Arborists: Specialists Out on a Limb

Adelaide streetscapes are renowned for their native trees.

Trees are the backbone of our major civic and private landscapes, but they are often ignored until they clash with our infrastructure. JOHN POWER talks to professional arborist Mark Elliott about his daily work and the need to refine our tree management practices. 

OPERATOR: Adelaide Tree Surgery
REPRESENTATIVE: Mark Elliott, business owner
LOCATION: Adelaide, South Australia

Prune or remove? It’s a question that all professionally trained arborists face every day, but one that the average landowner or property manager is unlikely to judge correctly.

Arboriculture is unregulated in Australia, though Arboriculture Australia operates a voluntary licensing scheme. In the absence of mandatory regulations, networks of professional arborists must compete with untrained practitioners in settings where the fates of trees are often defined more by political bylaws and convenience than skilled assessments of tree health.

Employing professional arborists, in other words, has never been more important as a means of preserving trees and maximizing their longevity and safety.

Working at heights of 25-30m is no problem for a skilled arborist.

Mark Elliott, owner of Adelaide Tree Surgery in South Australia, took over the previously established business 19 years ago. Since then he has observed significant changes to civic attitudes regarding the care and management of trees, as reflected in pruning and removal ratios.

“When I first started we were probably 70% prune: 30% removal, and that’s how I set up the business, but changes in our legislation over the past 10 or so years have probably made it closer to 55% prune: 45% removal, so we definitely do more removals now than we used to do,” Mark explains. “Our government over here [South Australia] has made it easier to remove certain species of trees, but we still do a fair portion of pruning and maintenance.”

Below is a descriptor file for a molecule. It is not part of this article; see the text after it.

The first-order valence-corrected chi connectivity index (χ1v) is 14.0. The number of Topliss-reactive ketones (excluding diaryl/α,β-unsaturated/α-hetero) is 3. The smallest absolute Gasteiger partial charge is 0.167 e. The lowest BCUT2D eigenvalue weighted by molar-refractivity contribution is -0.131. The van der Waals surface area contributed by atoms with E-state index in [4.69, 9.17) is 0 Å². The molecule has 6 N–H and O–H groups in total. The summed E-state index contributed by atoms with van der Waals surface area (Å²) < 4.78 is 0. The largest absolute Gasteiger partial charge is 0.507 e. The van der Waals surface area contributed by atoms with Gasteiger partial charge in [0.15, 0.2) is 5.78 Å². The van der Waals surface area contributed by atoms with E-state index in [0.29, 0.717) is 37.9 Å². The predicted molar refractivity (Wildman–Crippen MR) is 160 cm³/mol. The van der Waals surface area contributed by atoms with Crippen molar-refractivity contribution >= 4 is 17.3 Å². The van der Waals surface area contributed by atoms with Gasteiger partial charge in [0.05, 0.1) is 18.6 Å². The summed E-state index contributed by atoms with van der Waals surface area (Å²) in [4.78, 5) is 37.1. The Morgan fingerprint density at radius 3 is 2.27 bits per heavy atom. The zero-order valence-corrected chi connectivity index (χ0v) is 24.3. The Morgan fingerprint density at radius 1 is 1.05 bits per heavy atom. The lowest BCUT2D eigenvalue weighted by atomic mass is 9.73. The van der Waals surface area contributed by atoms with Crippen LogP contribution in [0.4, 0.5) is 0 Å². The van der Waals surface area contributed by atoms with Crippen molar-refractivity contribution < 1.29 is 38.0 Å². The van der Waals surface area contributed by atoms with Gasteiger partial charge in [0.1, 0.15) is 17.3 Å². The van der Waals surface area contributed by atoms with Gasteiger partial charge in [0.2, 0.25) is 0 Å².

Decisions regarding the most appropriate actions affecting trees are complex, involving both skilled appraisals of a tree’s health as well as its immediate surroundings.

“The problematic trees are the ones that ‘become’ a problem because of development, urban infill or drought, which is a big issue here in South Australia,” he says.

“Urban infill has had a big impact – you might have an instance where there is a tree on a block of land that gets subdivided into two or three [holdings], and suddenly that tree might be overhanging the roof of a new dwelling. A lot of issues are caused by development.”


Of course, there are plenty of other circumstances in which a tree might need attention simply due to poor condition, age, rubbing branches, overweight lateral limbs, deadwood, disease, overly dense crowns, or other physical features.

Treatments undertaken by Adelaide Tree Surgery and its 10 staff (seven full-time, three part-time) invariably involve specially selected outdoor power equipment.

A standard equipment inventory might include:
• truck and chipper
• small truck or ute as support vehicle
• stump machine

as well as ranges of:
• chainsaws
• pole saws
• pruning saws
• edgers
• assorted climbing gear.

All mechanical handheld equipment used by the company is STIHL-branded gear. 

In addition to the above items, Mark says he has been keen to experiment with various STIHL battery-powered devices, not only to accommodate noise-sensitive environments, but also to take advantage of lower equipment weight.

“Battery-powered equipment has a place in our workplace for specific jobs,” he says. “From a noise point of view it’s great, especially the battery-operated chainsaws. They can feel like a toy, but if used incorrectly they can cause a serious injury. That’s the main thing I stress [to staff] when they are using that equipment: don’t become complacent – respect the equipment even if it is a battery-operated machine.”